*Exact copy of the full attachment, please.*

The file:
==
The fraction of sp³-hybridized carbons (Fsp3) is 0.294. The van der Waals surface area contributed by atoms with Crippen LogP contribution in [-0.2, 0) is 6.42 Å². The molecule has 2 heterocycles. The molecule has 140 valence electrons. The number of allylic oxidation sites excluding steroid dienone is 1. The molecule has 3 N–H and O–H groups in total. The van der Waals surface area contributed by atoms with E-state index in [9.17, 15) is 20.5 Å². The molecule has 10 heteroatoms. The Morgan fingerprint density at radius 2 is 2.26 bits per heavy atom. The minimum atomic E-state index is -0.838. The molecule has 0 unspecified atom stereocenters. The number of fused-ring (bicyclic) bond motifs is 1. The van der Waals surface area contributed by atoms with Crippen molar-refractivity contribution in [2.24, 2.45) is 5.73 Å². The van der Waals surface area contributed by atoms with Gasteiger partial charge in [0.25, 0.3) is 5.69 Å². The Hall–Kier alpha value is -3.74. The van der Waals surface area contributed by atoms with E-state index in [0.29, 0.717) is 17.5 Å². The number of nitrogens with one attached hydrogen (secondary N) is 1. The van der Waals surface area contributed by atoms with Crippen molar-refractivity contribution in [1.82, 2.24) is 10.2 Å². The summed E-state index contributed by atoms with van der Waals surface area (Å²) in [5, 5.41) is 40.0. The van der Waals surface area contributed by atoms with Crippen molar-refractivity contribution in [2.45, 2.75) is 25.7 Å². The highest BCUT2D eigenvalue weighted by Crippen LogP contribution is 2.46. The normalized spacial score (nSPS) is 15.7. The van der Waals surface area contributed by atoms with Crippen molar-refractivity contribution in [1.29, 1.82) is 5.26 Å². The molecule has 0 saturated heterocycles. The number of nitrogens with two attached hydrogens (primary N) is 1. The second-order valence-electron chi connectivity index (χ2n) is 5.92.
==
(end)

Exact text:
The fraction of sp³-hybridized carbons (Fsp3) is 0.294. The van der Waals surface area contributed by atoms with Crippen LogP contribution in [-0.2, 0) is 6.42 Å². The molecule has 2 heterocycles. The molecule has 140 valence electrons. The number of allylic oxidation sites excluding steroid dienone is 1. The molecule has 3 N–H and O–H groups in total. The van der Waals surface area contributed by atoms with E-state index in [9.17, 15) is 20.5 Å². The molecule has 10 heteroatoms. The Morgan fingerprint density at radius 2 is 2.26 bits per heavy atom. The minimum atomic E-state index is -0.838. The molecule has 0 unspecified atom stereocenters. The number of fused-ring (bicyclic) bond motifs is 1. The van der Waals surface area contributed by atoms with Crippen molar-refractivity contribution in [2.24, 2.45) is 5.73 Å². The van der Waals surface area contributed by atoms with Gasteiger partial charge in [0.25, 0.3) is 5.69 Å². The Hall–Kier alpha value is -3.74. The van der Waals surface area contributed by atoms with E-state index in [0.29, 0.717) is 17.5 Å². The number of nitrogens with one attached hydrogen (secondary N) is 1. The van der Waals surface area contributed by atoms with Crippen molar-refractivity contribution in [1.82, 2.24) is 10.2 Å². The summed E-state index contributed by atoms with van der Waals surface area (Å²) in [5, 5.41) is 40.0. The van der Waals surface area contributed by atoms with Crippen molar-refractivity contribution in [2.45, 2.75) is 25.7 Å². The highest BCUT2D eigenvalue weighted by Crippen LogP contribution is 2.46. The normalized spacial score (nSPS) is 15.7. The van der Waals surface area contributed by atoms with Crippen molar-refractivity contribution in [1.29, 1.82) is 5.26 Å². The molecule has 0 saturated heterocycles. The number of nitrogens with two attached hydrogens (primary N) is 1. The second-order valence-electron chi connectivity index (χ2n) is 5.92.